Overall, we believe that the potential for positive social outcomes is great. Clearly, by any measure, social network sites are changing the way we form and maintain our relationships with others, with demonstrable benefits. As they evolve and spread, we expect network effects to occur and their social utility to increase. Many questions remain, however, for researchers, designers, and practitioners, including:

  • How can the power of social network sites be leveraged in other contexts, including formal organizations? Research on corporate social network sites, like IBM’s internal SNS Beehive, suggests that users welcome learning more about their colleagues’ lives, and that this information is used to facilitate social interactions that directly and indirectly support job-related tasks.
  • How can social network sites support individuals as they make life transitions, such as moving to a new city or starting a new job? Our research on Facebook suggests that such sites can help students maintain past connections and initiate new relationships during their transition to college, but we don’t yet understand how these findings apply to other groups or what kinds of features best support these needs.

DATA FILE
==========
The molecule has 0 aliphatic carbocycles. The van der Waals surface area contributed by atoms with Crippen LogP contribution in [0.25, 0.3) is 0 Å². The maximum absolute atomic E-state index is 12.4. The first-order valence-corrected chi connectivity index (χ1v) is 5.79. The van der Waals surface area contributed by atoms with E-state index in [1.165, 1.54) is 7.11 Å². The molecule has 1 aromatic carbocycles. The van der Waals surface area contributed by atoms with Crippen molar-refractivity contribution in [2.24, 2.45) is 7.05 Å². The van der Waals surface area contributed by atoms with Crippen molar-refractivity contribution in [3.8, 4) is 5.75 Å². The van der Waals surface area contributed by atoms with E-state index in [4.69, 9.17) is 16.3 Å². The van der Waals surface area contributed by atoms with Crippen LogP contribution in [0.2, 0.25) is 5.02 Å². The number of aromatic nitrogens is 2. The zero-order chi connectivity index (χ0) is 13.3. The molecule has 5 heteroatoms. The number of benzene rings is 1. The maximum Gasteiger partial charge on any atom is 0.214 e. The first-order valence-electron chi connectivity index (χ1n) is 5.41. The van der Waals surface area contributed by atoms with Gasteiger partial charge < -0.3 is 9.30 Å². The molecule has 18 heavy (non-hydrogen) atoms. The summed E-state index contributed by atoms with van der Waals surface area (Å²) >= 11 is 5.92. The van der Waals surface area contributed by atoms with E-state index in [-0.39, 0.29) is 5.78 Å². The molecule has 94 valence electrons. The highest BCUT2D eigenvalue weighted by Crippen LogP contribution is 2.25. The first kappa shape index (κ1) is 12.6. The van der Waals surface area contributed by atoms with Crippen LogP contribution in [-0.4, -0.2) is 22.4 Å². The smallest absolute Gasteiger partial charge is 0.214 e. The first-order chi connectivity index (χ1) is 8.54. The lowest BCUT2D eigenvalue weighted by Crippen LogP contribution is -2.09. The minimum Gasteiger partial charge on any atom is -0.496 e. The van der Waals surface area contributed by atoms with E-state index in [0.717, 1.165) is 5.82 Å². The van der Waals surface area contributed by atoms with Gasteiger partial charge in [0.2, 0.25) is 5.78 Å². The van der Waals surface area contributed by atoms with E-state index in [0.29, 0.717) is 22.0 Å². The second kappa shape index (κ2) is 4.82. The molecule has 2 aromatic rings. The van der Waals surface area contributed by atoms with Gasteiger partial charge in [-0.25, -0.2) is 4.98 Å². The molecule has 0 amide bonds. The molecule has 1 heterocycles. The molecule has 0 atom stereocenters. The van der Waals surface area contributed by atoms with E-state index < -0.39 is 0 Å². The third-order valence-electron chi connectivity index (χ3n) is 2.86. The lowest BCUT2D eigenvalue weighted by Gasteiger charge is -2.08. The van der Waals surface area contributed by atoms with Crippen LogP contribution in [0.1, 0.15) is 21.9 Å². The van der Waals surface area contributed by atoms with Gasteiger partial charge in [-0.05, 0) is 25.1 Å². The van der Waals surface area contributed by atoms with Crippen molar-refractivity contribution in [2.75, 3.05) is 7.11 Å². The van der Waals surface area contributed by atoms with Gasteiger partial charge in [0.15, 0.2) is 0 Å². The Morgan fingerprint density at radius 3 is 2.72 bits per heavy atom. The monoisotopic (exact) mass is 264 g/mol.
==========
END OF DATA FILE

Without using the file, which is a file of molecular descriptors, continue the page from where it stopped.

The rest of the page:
• How can the mobilizing power of social network sites increase community and political engagement, especially among traditionally disenfranchised groups? As social network sites are adopted by broader segments of society, how will usage practices, risks, and benefits change? As highlighted by survey work by Eszter Hargattai [7], choice of social network site is influenced by cultural and socio-economic factors, which may limit individuals’ opportunities to interact with those from different backgrounds. Are all SNS users getting the same benefits from their use? How can we overcome these barriers, or at least minimize their impact?